When food intolerance or allergies keep us from our favorite things, the search for comparable substitutes can be frustrating, even depressing. Rarely do the alternatives measure up. Compared to the real thing, they are usually blander or have an odd texture, flavor, or aftertaste.
In recent years, gluten intolerance (including celiac disease and wheat allergies) seems to be on the rise, accompanied by a movement away from cooking with wheat and related grains. According to the Celiac Disease foundation, gluten intolerance is a genetic disorder that affects at least 1 in 133 Americans. Symptoms of celiac disease can range from diarrhea, weight loss, and malnutrition to less obvious effects, such as nutrient deficiencies with no clear stomach or intestinal symptoms. According to people I know who suffer from gluten intolerance, it can be decidedly unpleasant.
But what is the poor beer lover to do? Grains are one of the cornerstones of brewing beer; how can a celiac manage? There have been several attempts at gluten-free beer. Notable entries into the market in recent years have proven less than stellar. Redbridge from Anhueser Busch/InBev is a sorghum-based brew that just doesn’t cut it, with a slick but grainy mouthfeel and a clear sorghum sweetness that is unpleasant in a beer. Only slightly better are the offerings from New Planet Brewing. Tread Lightly Blonde, 3R Rasberry, and Off The Grid Pale are not terrible, but nowhere near as good as any decent craft beer on the market. A handful of European gluten-free beers are passable, even some Belgian brews with “gluten-extracted barley” used, but those are hard to come by here in the States. In general, things have been bleak for the gluten-intolerant beer lover.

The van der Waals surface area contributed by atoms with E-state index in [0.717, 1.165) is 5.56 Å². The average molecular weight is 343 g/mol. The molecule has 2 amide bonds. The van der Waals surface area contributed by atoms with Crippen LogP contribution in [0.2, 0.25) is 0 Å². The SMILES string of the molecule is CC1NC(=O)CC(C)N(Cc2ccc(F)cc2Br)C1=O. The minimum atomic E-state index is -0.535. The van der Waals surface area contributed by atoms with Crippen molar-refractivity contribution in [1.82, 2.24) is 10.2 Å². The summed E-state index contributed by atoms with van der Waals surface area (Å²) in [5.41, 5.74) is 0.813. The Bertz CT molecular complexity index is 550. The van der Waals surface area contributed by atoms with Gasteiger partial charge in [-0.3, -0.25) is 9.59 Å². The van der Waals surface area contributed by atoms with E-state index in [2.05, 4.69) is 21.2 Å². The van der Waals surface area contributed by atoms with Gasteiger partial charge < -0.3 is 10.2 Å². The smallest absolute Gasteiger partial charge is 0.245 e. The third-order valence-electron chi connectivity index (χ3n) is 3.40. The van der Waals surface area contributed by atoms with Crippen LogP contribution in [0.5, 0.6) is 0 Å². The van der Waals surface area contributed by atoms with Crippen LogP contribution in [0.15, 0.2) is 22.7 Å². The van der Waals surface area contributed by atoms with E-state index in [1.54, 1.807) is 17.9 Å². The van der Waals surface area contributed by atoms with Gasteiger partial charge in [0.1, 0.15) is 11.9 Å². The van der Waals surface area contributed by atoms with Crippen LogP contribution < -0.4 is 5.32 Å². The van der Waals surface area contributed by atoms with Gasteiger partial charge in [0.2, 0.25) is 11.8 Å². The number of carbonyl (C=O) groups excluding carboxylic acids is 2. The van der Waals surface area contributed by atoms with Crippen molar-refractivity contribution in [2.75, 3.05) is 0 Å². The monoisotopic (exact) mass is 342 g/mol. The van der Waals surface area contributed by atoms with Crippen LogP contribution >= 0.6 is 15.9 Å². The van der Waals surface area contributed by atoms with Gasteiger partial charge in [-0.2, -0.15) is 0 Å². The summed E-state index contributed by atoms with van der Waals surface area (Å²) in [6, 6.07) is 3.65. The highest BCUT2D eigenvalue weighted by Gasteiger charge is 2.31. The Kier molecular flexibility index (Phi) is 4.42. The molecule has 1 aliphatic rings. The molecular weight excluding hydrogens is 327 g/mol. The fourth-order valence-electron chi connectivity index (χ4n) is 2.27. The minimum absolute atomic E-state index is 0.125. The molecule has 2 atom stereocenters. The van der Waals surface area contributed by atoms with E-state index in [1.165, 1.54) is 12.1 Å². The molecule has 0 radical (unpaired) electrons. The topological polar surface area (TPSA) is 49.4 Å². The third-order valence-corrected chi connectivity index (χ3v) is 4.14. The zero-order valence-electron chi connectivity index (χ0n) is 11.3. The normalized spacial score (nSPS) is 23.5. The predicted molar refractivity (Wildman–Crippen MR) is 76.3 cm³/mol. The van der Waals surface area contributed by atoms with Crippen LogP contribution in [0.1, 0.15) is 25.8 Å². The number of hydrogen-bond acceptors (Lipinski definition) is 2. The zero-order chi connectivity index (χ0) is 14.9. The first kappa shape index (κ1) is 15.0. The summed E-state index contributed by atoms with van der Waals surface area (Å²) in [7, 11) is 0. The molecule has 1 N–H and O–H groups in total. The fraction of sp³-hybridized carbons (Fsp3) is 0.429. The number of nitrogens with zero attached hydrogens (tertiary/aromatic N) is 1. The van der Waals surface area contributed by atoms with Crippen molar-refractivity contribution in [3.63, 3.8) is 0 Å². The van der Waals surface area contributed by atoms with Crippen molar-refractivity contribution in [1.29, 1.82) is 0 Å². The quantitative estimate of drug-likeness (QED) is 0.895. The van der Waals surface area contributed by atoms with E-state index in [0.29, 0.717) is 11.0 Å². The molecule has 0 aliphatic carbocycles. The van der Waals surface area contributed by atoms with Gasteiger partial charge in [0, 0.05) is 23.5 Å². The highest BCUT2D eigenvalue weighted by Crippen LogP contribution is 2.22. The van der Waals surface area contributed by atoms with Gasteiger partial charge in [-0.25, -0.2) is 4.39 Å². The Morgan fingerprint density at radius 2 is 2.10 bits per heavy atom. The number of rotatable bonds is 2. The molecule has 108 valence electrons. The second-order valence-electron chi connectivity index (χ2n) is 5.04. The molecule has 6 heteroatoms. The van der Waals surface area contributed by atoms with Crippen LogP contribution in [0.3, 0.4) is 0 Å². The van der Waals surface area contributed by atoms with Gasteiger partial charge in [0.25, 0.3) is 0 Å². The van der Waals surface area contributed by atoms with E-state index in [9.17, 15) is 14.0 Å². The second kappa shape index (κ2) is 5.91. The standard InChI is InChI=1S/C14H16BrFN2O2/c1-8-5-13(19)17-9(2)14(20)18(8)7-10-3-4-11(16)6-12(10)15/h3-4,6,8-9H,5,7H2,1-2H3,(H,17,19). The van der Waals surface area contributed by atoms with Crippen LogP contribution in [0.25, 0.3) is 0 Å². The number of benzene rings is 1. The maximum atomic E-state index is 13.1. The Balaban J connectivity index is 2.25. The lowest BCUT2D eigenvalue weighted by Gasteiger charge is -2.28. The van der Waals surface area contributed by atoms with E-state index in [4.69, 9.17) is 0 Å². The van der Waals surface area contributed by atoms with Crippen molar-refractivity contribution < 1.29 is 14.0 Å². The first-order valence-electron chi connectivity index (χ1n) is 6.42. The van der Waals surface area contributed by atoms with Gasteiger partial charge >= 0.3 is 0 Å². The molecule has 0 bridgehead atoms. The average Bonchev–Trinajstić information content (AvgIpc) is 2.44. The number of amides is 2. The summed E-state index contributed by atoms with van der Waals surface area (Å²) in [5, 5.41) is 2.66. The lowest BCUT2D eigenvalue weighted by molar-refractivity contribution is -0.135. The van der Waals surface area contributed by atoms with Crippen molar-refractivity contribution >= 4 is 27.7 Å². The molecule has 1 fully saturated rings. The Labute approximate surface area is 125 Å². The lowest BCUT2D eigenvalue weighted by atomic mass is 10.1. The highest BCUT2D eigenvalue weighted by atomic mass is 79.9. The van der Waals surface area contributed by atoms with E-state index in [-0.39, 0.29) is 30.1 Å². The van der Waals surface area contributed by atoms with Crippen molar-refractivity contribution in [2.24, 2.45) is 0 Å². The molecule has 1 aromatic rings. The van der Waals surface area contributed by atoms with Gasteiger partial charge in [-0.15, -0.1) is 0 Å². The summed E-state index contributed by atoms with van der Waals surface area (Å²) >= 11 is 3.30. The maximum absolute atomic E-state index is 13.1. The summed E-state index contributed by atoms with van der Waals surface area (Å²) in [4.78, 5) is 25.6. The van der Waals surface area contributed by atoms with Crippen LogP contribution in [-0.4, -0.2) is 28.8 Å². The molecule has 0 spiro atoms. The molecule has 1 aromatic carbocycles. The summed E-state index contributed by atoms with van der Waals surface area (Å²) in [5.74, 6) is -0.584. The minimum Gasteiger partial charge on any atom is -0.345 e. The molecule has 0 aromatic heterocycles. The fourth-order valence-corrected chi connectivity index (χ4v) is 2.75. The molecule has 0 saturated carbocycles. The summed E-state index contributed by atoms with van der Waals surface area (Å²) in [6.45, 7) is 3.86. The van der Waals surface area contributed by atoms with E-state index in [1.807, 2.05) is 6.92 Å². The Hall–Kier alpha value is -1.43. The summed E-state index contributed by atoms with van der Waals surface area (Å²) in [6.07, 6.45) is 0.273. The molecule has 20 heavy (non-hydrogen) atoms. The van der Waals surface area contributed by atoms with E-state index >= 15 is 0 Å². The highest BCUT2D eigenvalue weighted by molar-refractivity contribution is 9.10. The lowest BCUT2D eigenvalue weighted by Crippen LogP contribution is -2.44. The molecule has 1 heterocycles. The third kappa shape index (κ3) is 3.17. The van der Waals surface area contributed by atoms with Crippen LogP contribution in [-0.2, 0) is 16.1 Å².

Enter the Widmer Brothers (of Widmer Brothers Brewing) and their Omission brews. According to the brewery, “Omission is the first craft beer brand in the United States focused exclusively on brewing great tasting craft beers with traditional beer ingredients, including malted barley, specially crafted to remove gluten.” The process is proprietary, the results are tested independently, and I can say without reservation the beer is actually really good. Currently there are two offerings: a lager and pale ale.
Omission Lager is light and crisp, as a lager should be. It pours a pale gold in color with a light head that reduces to some delicate lacing. There are very nice pale and caramel malt aromas in the nose, with a hint of the hops. The flavor has a great malt backbone with just the right amount of hop bitterness. It is well balanced with good carbonation and a crisp finish. At 4.6 percent ABV, it’s an easy drinker, and perfect for warm days.
Omission Pale Ale is on par with the great straight-up American pales out there. Hop-forward in the aroma with cascade and Citra, it pours a lightly hazy copper color. With a nice head that lingers, the lacing is thin but prevalent. The flavor and mouthfeel are what you expect from pale ale, a nice balance of malt and hops, neither overpowering the other. The alcohol comes in at 5.8 percent, making it equal to other beers of this style.
The bottom line: Omission beers are not just good gluten-free beers, they are simply good beers, period. I hope to see an expansion of the styles to include an IPA, a porter, and maybe something “out there” as well. A job well done by the Portland, Ore. brewery.